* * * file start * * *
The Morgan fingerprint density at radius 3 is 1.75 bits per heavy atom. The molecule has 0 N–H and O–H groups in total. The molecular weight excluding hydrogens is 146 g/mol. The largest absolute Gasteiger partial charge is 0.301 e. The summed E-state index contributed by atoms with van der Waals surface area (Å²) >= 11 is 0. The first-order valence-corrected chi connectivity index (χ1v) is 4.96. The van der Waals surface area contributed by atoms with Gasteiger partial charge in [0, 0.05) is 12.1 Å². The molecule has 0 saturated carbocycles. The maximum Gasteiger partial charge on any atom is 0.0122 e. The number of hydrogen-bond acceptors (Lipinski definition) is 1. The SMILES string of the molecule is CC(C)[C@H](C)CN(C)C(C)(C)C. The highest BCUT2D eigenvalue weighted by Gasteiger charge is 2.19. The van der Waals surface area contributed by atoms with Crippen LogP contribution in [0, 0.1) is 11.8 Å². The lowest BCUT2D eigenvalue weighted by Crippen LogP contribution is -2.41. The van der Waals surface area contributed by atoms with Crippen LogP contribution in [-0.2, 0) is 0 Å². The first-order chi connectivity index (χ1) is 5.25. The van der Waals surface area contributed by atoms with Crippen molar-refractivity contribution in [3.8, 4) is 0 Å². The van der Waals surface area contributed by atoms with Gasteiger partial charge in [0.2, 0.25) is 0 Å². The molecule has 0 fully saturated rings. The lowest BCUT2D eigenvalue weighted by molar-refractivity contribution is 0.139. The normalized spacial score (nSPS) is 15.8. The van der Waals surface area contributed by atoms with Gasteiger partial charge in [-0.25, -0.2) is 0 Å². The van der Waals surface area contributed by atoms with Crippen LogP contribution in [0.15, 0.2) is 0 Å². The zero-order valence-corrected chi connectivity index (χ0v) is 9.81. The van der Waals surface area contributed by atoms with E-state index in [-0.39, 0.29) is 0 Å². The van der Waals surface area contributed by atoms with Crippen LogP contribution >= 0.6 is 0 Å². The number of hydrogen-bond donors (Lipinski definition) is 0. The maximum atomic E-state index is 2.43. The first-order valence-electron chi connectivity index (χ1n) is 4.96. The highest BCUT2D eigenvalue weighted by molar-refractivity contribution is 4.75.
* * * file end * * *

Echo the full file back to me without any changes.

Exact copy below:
The Morgan fingerprint density at radius 3 is 1.75 bits per heavy atom. The molecule has 0 N–H and O–H groups in total. The molecular weight excluding hydrogens is 146 g/mol. The largest absolute Gasteiger partial charge is 0.301 e. The summed E-state index contributed by atoms with van der Waals surface area (Å²) >= 11 is 0. The first-order valence-corrected chi connectivity index (χ1v) is 4.96. The van der Waals surface area contributed by atoms with Gasteiger partial charge in [0, 0.05) is 12.1 Å². The molecule has 0 saturated carbocycles. The maximum Gasteiger partial charge on any atom is 0.0122 e. The number of hydrogen-bond acceptors (Lipinski definition) is 1. The SMILES string of the molecule is CC(C)[C@H](C)CN(C)C(C)(C)C. The highest BCUT2D eigenvalue weighted by Gasteiger charge is 2.19. The van der Waals surface area contributed by atoms with Crippen LogP contribution in [0, 0.1) is 11.8 Å². The lowest BCUT2D eigenvalue weighted by Crippen LogP contribution is -2.41. The van der Waals surface area contributed by atoms with Crippen LogP contribution in [-0.2, 0) is 0 Å². The first-order chi connectivity index (χ1) is 5.25. The van der Waals surface area contributed by atoms with Crippen molar-refractivity contribution in [3.8, 4) is 0 Å². The van der Waals surface area contributed by atoms with Gasteiger partial charge in [0.2, 0.25) is 0 Å². The molecule has 0 fully saturated rings. The lowest BCUT2D eigenvalue weighted by molar-refractivity contribution is 0.139. The normalized spacial score (nSPS) is 15.8. The van der Waals surface area contributed by atoms with Gasteiger partial charge in [-0.25, -0.2) is 0 Å². The van der Waals surface area contributed by atoms with Crippen LogP contribution in [0.15, 0.2) is 0 Å². The zero-order valence-corrected chi connectivity index (χ0v) is 9.81. The van der Waals surface area contributed by atoms with E-state index in [-0.39, 0.29) is 0 Å². The van der Waals surface area contributed by atoms with Crippen LogP contribution >= 0.6 is 0 Å². The number of hydrogen-bond donors (Lipinski definition) is 0. The maximum atomic E-state index is 2.43. The first-order valence-electron chi connectivity index (χ1n) is 4.96. The highest BCUT2D eigenvalue weighted by molar-refractivity contribution is 4.75.